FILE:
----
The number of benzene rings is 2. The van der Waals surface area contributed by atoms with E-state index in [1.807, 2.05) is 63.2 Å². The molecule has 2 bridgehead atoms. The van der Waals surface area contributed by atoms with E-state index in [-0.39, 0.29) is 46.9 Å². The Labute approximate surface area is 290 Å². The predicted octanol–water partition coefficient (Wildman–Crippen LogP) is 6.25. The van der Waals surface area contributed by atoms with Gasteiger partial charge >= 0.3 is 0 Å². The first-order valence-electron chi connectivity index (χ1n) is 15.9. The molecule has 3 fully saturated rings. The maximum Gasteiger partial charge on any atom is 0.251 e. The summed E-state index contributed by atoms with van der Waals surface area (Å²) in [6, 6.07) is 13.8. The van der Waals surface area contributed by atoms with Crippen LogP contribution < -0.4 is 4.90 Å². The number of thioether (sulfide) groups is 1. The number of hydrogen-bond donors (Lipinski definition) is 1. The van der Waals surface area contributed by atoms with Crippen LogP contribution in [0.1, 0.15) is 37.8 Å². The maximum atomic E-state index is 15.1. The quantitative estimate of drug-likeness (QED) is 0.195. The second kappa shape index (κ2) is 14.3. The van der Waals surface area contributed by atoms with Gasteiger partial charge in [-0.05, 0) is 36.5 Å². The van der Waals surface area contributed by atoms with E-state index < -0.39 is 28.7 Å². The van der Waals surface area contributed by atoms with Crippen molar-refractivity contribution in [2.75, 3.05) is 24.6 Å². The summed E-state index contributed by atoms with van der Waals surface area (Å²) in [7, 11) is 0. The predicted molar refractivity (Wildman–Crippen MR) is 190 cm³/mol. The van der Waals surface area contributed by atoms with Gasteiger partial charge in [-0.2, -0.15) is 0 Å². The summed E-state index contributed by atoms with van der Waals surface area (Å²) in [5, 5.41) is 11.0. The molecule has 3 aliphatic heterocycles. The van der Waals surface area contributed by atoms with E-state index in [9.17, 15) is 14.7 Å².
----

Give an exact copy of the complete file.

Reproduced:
The number of benzene rings is 2. The van der Waals surface area contributed by atoms with E-state index in [1.807, 2.05) is 63.2 Å². The molecule has 2 bridgehead atoms. The van der Waals surface area contributed by atoms with E-state index in [-0.39, 0.29) is 46.9 Å². The Labute approximate surface area is 290 Å². The predicted octanol–water partition coefficient (Wildman–Crippen LogP) is 6.25. The van der Waals surface area contributed by atoms with Gasteiger partial charge >= 0.3 is 0 Å². The first-order valence-electron chi connectivity index (χ1n) is 15.9. The molecule has 3 fully saturated rings. The maximum Gasteiger partial charge on any atom is 0.251 e. The summed E-state index contributed by atoms with van der Waals surface area (Å²) in [6, 6.07) is 13.8. The van der Waals surface area contributed by atoms with Crippen LogP contribution < -0.4 is 4.90 Å². The number of thioether (sulfide) groups is 1. The number of hydrogen-bond donors (Lipinski definition) is 1. The van der Waals surface area contributed by atoms with Crippen LogP contribution in [0.1, 0.15) is 37.8 Å². The maximum atomic E-state index is 15.1. The quantitative estimate of drug-likeness (QED) is 0.195. The second kappa shape index (κ2) is 14.3. The van der Waals surface area contributed by atoms with Gasteiger partial charge in [-0.05, 0) is 36.5 Å². The van der Waals surface area contributed by atoms with E-state index < -0.39 is 28.7 Å². The van der Waals surface area contributed by atoms with Crippen molar-refractivity contribution in [2.75, 3.05) is 24.6 Å². The summed E-state index contributed by atoms with van der Waals surface area (Å²) in [7, 11) is 0. The predicted molar refractivity (Wildman–Crippen MR) is 190 cm³/mol. The van der Waals surface area contributed by atoms with Gasteiger partial charge in [-0.2, -0.15) is 0 Å². The summed E-state index contributed by atoms with van der Waals surface area (Å²) in [5, 5.41) is 11.0. The molecule has 3 aliphatic heterocycles. The van der Waals surface area contributed by atoms with E-state index in [9.17, 15) is 14.7 Å².